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Corporate Social Responsibility: Draft of so called Supply Chain Act for German Companies

On March 3, 2021, the German Federal Government agreed on the draft of a so called Supply Chain Act. It is intended that the German Bundestag (Parliament) adopts it before the summer recess. The aim of the draft act is to make major companies based in Germany responsible for respecting human rights and protecting the environment and the health of people worldwide. It is to come into force on January 1, 2023 and will initially only apply to companies with more than 3,000 employees. From 2024, the law will also cover companies with more than 1,000 employees. After that, the scope of application will be evaluated.

For the purposes of the new act, the term “supply chain” covers all the inputs that a company uses in order to manufacture a product or provide a service, from the acquisition of the raw materials to delivering it to the end customer.

The requirements that companies must meet are tiered, in particular depending on the degree of influence the company has on those committing the violation and on the different stages within the supply chain. In the context of its own business operations and in the context of a direct supplier’s business operations, the companies must implement the following measures:

  • Draft and adopt a policy statement on respecting human rights.
  • Carry out a risk analysis by implementing procedures for identifying disadvantageous impacts on human rights.
  • Engage in risk management (incl. remedial measures) to prevent potential negative impacts on human rights.
  • Establish a complaint mechanism.
  • Implement transparent public reporting.

In the event of a violation of human or workers’ rights, a company must immediately take remedial action in its own area of business that will cause the violation to cease. In addition to that, it must also introduce further preventive measures. If the company is not able to end a violation by a direct supplier in the foreseeable future, such company must draw up a tangible plan to minimize and avoid the problem.

Regarding indirect suppliers, the due diligence obligations apply only as warranted by the circumstances. If the company learns about a possible violation by an indirect supplier, then it must immediately conduct a risk analysis, implement a strategy to minimize and avoid the problem and firmly establish appropriate prevention measures vis-à-vis the party committing the violation.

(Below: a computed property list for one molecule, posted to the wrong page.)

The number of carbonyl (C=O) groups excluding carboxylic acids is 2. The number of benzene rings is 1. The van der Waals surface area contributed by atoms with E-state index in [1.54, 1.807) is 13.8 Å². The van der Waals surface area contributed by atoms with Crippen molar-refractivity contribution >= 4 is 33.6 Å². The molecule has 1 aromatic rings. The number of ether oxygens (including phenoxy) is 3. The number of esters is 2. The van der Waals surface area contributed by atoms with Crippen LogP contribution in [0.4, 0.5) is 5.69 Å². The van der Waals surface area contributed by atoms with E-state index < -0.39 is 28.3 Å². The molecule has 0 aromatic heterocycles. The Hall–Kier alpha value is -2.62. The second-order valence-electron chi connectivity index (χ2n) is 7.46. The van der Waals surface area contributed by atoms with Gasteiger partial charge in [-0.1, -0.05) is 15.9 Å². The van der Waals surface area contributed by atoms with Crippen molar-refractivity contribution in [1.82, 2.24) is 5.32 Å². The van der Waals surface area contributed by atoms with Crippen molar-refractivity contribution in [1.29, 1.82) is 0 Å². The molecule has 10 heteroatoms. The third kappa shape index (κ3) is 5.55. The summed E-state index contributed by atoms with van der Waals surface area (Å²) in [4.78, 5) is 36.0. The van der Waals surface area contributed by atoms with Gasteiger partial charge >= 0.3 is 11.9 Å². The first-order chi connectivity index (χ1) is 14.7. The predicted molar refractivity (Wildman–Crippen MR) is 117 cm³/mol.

The aim of the act is not that business relations are terminated. Instead the aim is to lastingly establish improved protection of human rights within the same. The only case, in which business relations need to be terminated is when a serious violation of human rights has been found and the measures that have been taken so far within the company’s strategy have failed to succeed within a set period of time.

The draft act does not provide for any global minimum wages, but merely refers to the ILO conventions, which envisage decent wages.

Compliance with the act will be monitored by the Federal Office for Economic Affairs and Export Control. Infringements may result in fines. The new act does not create any new liabilities under civil law. Liability under civil law according to German and foreign laws continues to apply.

Legislative Action with regard to the monitoring of supply chains can also be expected at the European level. On March 10, 2021, the EU Parliament voted in favour of a legislative report recommending that the EU Commission drafts a legislative proposal. In its recommendation, the EU Parliament goes significantly beyond the provisions of the German draft act. Small and medium-sized enterprises are also to be addressed if they are listed on the stock exchange or are active in economic sectors that bear a high risk of violations. In addition, companies shall have due diligence obligations along the entire supply chain, i.e. also with regard to indirect suppliers. Furthermore, the civil liability of companies is to be extended. A proposal for a supply chain directive is expected from EU Commissioner for Justice Didier Reynders in June this year. However, the adoption of an EU Supply Chain Directive is not expected before 2022.

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